We next consider the remaining issue whether the Director may implement Regulation 3375 by use of the classification scoring system contained in either administrative bulletins or classification manual without APA compliance. As earlier noted, we have previously determined that precise question in Stoneham I where we held that the point scoring system represents a rule of general application which must be adopted in compliance with the APA. (Stoneham I, supra, 137 Cal.App.3d at pp. 736–737, 188 Cal.Rptr. 130.) We also determined that the classification scoring system did not fall within the limited exemptions provided under Government Code section 11342, subdivision (b). (Id., at p. 736, 188 Cal.Rptr. 130; cf. Hillery v. Rushen (9th Cir.1983) 720 F.2d 1132 [guidelines relating to prison inmates' property subject to APA compliance].) Our determination is fortified by the recent enactment of Government Code section 11347.5 (effective January 1, 1983) which expressly provides that “[n]o state agency shall issue, utilize, enforce, or attempt to enforce any guideline, criterion, bulletin, manual, instruction, order, standard of general application, or other rule, which is a regulation as defined in subdivision (b) of Section 11342, unless the guideline, criterion, bulletin, manual, instruction, order, standard of general application, or other rule has been adopted as a regulation and filed with the Secretary of State pursuant to this chapter.”
Since, as previously determined, the novel scoring scheme represents a rule of general application, it likewise fits within the all-inclusive statutory description requiring satisfactory APA compliance before its use or enforcement. To reach the contrary conclusion suggested by the Director would effectively “strip the statutory requirement that regulations be promulgated pursuant to the APA of all its force.” (Hillary v. Rushen, supra, 720 F.2d at p. 1136.) 6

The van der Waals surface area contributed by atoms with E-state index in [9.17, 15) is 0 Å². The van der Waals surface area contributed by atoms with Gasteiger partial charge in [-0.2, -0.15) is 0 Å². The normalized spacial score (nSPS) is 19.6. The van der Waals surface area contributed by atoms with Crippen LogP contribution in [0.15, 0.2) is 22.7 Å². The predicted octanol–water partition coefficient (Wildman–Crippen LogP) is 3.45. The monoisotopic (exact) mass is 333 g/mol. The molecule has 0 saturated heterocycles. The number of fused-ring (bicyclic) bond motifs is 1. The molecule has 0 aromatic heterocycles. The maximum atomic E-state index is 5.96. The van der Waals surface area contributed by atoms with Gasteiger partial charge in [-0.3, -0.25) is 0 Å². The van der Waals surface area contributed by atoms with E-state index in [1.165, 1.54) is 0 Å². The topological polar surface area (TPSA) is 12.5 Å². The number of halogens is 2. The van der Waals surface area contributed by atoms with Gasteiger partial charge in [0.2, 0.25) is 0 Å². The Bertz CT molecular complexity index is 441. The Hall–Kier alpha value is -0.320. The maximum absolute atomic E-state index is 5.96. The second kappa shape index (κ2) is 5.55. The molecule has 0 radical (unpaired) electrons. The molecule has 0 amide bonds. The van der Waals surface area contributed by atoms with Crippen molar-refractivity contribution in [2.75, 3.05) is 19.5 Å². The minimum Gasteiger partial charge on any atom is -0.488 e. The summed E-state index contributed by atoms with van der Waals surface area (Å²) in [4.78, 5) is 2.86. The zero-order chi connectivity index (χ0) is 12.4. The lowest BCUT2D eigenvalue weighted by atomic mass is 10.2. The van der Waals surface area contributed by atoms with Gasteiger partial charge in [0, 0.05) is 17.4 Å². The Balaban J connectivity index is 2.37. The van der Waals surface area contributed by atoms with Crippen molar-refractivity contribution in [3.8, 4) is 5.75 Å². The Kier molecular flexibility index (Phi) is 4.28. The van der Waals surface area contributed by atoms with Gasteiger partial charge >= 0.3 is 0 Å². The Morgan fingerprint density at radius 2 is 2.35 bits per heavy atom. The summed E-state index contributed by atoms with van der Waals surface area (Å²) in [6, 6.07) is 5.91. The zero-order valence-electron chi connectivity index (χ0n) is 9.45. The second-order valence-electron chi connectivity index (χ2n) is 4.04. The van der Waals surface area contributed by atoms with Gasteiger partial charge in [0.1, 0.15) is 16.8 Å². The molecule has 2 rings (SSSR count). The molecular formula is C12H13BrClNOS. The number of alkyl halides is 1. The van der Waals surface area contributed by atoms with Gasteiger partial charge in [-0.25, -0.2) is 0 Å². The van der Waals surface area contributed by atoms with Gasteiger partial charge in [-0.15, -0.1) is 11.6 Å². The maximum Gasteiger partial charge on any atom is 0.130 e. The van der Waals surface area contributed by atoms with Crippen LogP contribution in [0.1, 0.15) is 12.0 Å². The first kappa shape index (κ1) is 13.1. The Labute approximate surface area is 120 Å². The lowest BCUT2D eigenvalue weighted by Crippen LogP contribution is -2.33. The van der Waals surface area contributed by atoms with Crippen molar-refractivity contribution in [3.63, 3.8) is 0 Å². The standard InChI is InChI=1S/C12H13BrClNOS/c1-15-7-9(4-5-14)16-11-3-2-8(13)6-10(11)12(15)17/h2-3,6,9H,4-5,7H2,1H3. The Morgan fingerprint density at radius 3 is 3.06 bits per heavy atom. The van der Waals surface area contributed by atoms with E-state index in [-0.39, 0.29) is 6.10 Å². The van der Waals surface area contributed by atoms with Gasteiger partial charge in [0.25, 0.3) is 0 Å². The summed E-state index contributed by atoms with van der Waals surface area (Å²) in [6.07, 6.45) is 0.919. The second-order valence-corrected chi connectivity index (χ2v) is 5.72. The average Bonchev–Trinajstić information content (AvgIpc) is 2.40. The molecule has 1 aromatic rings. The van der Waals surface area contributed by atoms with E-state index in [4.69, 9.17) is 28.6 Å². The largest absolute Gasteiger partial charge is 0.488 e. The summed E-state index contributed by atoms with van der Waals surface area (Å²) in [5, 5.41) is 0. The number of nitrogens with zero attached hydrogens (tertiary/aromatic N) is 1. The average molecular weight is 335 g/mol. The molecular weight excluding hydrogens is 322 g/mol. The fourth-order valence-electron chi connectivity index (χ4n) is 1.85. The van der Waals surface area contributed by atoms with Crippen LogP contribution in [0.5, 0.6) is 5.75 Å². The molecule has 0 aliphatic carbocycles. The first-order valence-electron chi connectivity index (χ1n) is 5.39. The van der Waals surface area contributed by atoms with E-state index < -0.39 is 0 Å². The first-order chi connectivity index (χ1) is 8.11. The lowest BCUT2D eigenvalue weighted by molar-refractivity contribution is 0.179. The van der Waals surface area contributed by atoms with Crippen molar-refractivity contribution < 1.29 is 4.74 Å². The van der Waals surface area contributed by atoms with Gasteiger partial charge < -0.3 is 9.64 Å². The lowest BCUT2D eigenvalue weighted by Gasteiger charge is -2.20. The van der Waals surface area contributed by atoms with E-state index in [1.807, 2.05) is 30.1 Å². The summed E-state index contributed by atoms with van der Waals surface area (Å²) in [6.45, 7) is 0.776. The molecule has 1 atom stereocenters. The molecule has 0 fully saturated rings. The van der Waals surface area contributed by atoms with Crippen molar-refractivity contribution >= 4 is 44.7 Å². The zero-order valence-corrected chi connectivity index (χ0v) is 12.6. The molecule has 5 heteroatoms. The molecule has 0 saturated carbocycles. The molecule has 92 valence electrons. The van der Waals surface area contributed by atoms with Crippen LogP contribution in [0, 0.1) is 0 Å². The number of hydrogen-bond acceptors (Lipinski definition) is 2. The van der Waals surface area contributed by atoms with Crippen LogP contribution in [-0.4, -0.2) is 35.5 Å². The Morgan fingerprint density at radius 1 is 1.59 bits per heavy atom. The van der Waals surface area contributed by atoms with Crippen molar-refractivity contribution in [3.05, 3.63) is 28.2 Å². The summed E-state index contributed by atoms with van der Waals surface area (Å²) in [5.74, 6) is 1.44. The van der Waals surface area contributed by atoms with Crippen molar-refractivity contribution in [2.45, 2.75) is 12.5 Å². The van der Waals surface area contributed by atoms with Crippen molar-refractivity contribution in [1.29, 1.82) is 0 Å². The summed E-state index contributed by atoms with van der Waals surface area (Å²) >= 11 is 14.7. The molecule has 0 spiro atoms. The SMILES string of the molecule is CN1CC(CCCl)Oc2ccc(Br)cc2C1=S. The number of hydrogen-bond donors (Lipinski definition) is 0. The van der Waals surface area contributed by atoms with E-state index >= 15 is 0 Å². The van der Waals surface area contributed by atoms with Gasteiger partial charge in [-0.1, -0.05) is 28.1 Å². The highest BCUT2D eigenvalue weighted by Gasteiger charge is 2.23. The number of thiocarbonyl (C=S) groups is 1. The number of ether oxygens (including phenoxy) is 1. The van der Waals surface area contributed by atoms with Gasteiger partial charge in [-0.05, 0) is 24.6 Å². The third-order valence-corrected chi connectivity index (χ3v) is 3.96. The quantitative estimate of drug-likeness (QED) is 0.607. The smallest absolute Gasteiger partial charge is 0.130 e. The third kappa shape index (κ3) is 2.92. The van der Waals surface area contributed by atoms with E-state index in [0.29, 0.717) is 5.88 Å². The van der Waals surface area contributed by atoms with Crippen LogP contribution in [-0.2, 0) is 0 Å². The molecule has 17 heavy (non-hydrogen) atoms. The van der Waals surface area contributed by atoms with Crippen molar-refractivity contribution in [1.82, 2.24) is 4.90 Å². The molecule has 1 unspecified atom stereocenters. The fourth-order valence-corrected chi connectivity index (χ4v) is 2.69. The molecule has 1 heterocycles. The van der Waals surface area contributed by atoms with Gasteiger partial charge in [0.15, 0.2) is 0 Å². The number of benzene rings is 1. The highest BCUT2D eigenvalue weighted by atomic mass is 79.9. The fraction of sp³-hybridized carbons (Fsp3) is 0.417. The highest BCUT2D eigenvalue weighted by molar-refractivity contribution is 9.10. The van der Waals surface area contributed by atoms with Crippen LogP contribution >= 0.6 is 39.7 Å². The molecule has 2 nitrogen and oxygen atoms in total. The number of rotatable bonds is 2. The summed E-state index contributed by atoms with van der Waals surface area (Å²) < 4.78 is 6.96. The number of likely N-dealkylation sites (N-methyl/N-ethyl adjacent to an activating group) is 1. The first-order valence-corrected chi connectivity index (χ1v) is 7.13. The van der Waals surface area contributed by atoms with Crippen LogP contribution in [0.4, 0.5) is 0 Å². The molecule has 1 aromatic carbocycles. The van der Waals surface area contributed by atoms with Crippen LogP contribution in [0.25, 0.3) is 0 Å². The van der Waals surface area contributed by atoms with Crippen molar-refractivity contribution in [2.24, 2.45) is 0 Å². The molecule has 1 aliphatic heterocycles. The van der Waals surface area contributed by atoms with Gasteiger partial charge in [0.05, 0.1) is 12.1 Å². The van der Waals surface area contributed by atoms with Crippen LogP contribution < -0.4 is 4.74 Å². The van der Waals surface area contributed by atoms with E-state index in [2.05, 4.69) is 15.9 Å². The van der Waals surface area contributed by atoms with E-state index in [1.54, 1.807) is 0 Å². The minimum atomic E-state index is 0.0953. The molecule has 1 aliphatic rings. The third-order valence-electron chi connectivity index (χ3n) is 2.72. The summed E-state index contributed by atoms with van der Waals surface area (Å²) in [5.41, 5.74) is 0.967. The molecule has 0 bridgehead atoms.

The Director's remaining procedural arguments may be briefly discussed.
The Director's contention that the trial court lacked jurisdiction to determine the adequacy of the promulgated regulation in the same mandamus proceeding is without merit. At issue on remand were the twin questions of validity of the regulation and satisfactory APA compliance in the proposed implementing scoring system. As we have shown, the former involved limited judicial scrutiny, but the latter remained unfulfilled. In determining whether the Director had satisfactorily complied with its peremptory command concerning use of the classification scoring system, the trial court retained inherent power to “make any orders necessary and proper for the complete enforcement of the writ.” (Code Civ.Proc., § 1097; see generally Molar v. Gates (1979) 98 Cal.App.3d 1, 25, 159 Cal.Rptr. 239.) In denying the Director's request to discharge the writ, the trial court's order of modification simply amplified its original order that the administrative bulletins be first adopted pursuant to the APA before they could be properly used as a classification mechanism. Such order in aid of enforcement was well within the trial court's authority. (Cf. Housing Authority v. City of Los Angeles (1953) 40 Cal.2d 682, 688, 256 P.2d 4 [order modifying original writ of mandate in subsequent proceeding involving new annexation issue].)